In the late afternoon we sat down for a quiet time and looked at the crowded road outside Sirkeci station: the lines of taxis, people crossing the road, trams coming and going. It looked so calm and unhurried, compared to the tempo of Mumbai, that I wondered about the inflamed imagination of writers who passed through here in the nineteenth century. Could this really be the colourful East of their imagination: debauchery, glamour, exotica?
A hint of that exotica arrived at our table in the form of güllaç (pronounced guellash). This traditional sweet is made only for Ramazan: thin layers of pastry oozing milk, filled with nuts and pomegranate. Perfect with çay. We’d run into güllaç before, and had put off our first experience of it. Now that we had only a couple of days before we left Turkey, we were rushing through our list like the last episode of the Game of Thrones. The result would be some hard-to-shed holiday weight.
That plate looked nice. We took a closer look at the design. Swirling bands of green and gold looked like the “awful turbans” which Mark Twain took such a dislike to. The tulips recalled the heady days of the Ottoman-era tulip craze. This shop was certainly standing when Twain’s ship pulled into Halic to dock. We’d had a wonderful reception at the counter of the sweet shop. We didn’t see a place to sit in, and were gently led upstairs to their cafe. I’d carried my library of books about Turkey on my phone. When I opened Mark Twain’s diatribe about Istanbul (“Everybody lies and cheats”) we had a hearty laugh at the depressive comic who might as well not have left home.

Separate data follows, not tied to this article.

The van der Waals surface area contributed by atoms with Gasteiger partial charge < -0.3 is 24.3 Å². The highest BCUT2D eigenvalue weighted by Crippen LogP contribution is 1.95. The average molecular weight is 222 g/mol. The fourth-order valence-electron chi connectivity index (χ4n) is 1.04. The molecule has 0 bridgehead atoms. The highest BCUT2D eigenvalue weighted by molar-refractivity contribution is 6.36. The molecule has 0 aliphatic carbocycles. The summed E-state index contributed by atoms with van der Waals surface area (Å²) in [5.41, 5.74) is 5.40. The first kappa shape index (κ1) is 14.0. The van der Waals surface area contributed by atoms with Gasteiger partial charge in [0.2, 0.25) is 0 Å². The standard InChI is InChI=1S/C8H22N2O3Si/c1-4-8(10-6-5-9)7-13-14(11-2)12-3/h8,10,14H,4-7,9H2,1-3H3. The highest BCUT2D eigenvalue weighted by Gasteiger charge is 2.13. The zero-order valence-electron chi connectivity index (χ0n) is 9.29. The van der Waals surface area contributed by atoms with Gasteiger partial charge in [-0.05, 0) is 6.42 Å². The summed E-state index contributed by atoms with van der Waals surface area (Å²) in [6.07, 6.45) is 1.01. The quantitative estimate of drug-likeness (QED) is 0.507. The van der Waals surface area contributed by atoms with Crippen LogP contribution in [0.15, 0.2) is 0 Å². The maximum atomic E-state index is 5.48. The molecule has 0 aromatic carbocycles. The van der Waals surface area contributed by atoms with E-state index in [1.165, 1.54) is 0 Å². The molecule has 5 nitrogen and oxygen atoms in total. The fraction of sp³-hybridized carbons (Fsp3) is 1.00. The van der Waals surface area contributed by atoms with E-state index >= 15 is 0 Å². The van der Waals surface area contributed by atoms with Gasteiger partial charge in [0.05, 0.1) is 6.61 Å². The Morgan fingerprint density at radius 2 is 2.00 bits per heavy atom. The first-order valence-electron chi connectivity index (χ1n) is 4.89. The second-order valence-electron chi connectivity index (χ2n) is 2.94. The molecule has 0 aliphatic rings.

We bought our tickets to the Topkapi palace inside the first courtyard, and entered the second courtyard through an imposing gateway (featured photo) called Orta Kapi. This is Turkish for a very prosaic name: middle gate. The gate is as impressive as it looks here, with the two Byzantine-looking towers standing over it. The calligraphy on either side of the doorway is the ornate calligraphic seal (tughra) of sultan Mehmet II, who conquered Constantinople in 1452 CE and started building the Topkapi palace in 1459.
Topkapi is not a single palace, but a complex of palaces built over the next three centuries. I found it slow going, because it is so ornate that you pause to take in the details of various rooms and pavilions you pass through. Like most Islamic art, the colourful tiles, the beautiful geometric designs of inlaid wood or lattice work, and the variations on domes and arches, are what catch the eye. But here one can see a succession of building materials, and discoveries in geometry. One example was the use of a fivefold symmetry on some doors. It seemed to have been invented in the mid-17th century, and retro-fitted into several doors. The more common three, four, and six-fold symmetries can be seen everywhere.
I end with a view of the Bosphorus from the fourth courtyard of the palace. This was my first view of the doorway between the Mediterranean and Black seas, and between Europe and Asia. The overcast sky was very dramatic. As I took photos, the mournful bass hoots of ferries was counterpointed by the mewing of gulls as they flew over us. This must be the most memorable part of the soundscape of Istanbul.